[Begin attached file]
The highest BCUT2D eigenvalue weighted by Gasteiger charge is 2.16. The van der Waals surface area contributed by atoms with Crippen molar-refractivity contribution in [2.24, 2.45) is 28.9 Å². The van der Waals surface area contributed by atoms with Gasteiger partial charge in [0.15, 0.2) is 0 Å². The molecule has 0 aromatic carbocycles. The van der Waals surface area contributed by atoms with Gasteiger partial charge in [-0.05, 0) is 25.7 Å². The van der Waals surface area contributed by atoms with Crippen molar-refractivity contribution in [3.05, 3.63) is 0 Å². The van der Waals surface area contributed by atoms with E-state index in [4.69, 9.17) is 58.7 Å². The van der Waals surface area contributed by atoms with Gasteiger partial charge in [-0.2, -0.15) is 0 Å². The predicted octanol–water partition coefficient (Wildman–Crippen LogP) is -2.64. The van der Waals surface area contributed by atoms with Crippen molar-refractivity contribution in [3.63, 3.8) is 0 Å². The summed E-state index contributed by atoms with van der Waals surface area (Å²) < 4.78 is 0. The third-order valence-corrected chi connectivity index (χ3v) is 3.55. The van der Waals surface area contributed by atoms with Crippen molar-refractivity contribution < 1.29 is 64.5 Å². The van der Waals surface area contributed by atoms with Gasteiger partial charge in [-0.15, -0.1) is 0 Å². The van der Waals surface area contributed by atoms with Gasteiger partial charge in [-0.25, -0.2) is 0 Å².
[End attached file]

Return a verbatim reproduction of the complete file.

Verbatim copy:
The highest BCUT2D eigenvalue weighted by Gasteiger charge is 2.16. The van der Waals surface area contributed by atoms with Crippen molar-refractivity contribution in [2.24, 2.45) is 28.9 Å². The van der Waals surface area contributed by atoms with Gasteiger partial charge in [0.15, 0.2) is 0 Å². The molecule has 0 aromatic carbocycles. The van der Waals surface area contributed by atoms with Gasteiger partial charge in [-0.05, 0) is 25.7 Å². The van der Waals surface area contributed by atoms with Crippen molar-refractivity contribution in [3.05, 3.63) is 0 Å². The van der Waals surface area contributed by atoms with E-state index in [4.69, 9.17) is 58.7 Å². The van der Waals surface area contributed by atoms with Gasteiger partial charge in [-0.2, -0.15) is 0 Å². The predicted octanol–water partition coefficient (Wildman–Crippen LogP) is -2.64. The van der Waals surface area contributed by atoms with Crippen molar-refractivity contribution in [3.63, 3.8) is 0 Å². The summed E-state index contributed by atoms with van der Waals surface area (Å²) < 4.78 is 0. The third-order valence-corrected chi connectivity index (χ3v) is 3.55. The van der Waals surface area contributed by atoms with Crippen molar-refractivity contribution < 1.29 is 64.5 Å². The van der Waals surface area contributed by atoms with Gasteiger partial charge in [-0.15, -0.1) is 0 Å². The van der Waals surface area contributed by atoms with Gasteiger partial charge in [-0.25, -0.2) is 0 Å².